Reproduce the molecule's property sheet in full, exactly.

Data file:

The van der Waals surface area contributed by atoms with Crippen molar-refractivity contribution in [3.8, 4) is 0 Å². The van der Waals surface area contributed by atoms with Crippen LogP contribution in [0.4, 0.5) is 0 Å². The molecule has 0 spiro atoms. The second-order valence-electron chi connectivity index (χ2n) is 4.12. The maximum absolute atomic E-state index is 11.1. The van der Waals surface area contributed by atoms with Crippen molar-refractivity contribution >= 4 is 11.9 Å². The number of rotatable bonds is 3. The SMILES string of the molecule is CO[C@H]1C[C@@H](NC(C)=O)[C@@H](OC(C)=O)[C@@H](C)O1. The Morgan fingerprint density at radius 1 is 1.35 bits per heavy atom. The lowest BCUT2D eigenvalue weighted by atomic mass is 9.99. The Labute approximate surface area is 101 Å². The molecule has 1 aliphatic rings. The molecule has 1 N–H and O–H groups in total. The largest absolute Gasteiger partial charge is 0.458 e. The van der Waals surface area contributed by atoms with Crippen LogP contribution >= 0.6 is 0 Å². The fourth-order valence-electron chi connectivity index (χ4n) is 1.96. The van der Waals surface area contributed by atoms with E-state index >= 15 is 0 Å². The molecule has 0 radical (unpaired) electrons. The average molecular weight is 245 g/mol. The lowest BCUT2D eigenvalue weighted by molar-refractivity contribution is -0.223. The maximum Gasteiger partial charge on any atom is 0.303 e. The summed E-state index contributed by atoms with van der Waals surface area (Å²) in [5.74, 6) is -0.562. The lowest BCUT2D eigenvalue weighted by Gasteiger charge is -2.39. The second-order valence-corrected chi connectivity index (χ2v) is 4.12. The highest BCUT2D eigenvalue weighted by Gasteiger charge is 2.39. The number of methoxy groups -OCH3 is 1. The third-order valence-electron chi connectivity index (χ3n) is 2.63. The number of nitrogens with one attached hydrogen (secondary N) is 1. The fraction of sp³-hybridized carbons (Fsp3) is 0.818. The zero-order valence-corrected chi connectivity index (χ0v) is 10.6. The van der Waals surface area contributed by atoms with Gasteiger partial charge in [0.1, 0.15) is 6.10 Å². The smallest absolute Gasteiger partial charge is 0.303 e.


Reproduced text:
The van der Waals surface area contributed by atoms with Crippen molar-refractivity contribution in [3.8, 4) is 0 Å². The van der Waals surface area contributed by atoms with Crippen LogP contribution in [0.4, 0.5) is 0 Å². The molecule has 0 spiro atoms. The second-order valence-electron chi connectivity index (χ2n) is 4.12. The maximum absolute atomic E-state index is 11.1. The van der Waals surface area contributed by atoms with Crippen molar-refractivity contribution >= 4 is 11.9 Å². The number of rotatable bonds is 3. The SMILES string of the molecule is CO[C@H]1C[C@@H](NC(C)=O)[C@@H](OC(C)=O)[C@@H](C)O1. The Morgan fingerprint density at radius 1 is 1.35 bits per heavy atom. The lowest BCUT2D eigenvalue weighted by atomic mass is 9.99. The Labute approximate surface area is 101 Å². The molecule has 1 aliphatic rings. The molecule has 1 N–H and O–H groups in total. The largest absolute Gasteiger partial charge is 0.458 e. The van der Waals surface area contributed by atoms with Crippen LogP contribution >= 0.6 is 0 Å². The fourth-order valence-electron chi connectivity index (χ4n) is 1.96. The van der Waals surface area contributed by atoms with E-state index >= 15 is 0 Å². The molecule has 0 radical (unpaired) electrons. The average molecular weight is 245 g/mol. The lowest BCUT2D eigenvalue weighted by molar-refractivity contribution is -0.223. The maximum Gasteiger partial charge on any atom is 0.303 e. The summed E-state index contributed by atoms with van der Waals surface area (Å²) in [5.74, 6) is -0.562. The lowest BCUT2D eigenvalue weighted by Gasteiger charge is -2.39. The second-order valence-corrected chi connectivity index (χ2v) is 4.12. The highest BCUT2D eigenvalue weighted by Gasteiger charge is 2.39. The number of methoxy groups -OCH3 is 1. The third-order valence-electron chi connectivity index (χ3n) is 2.63. The number of nitrogens with one attached hydrogen (secondary N) is 1. The fraction of sp³-hybridized carbons (Fsp3) is 0.818. The zero-order valence-corrected chi connectivity index (χ0v) is 10.6. The van der Waals surface area contributed by atoms with Gasteiger partial charge in [0.1, 0.15) is 6.10 Å². The smallest absolute Gasteiger partial charge is 0.303 e.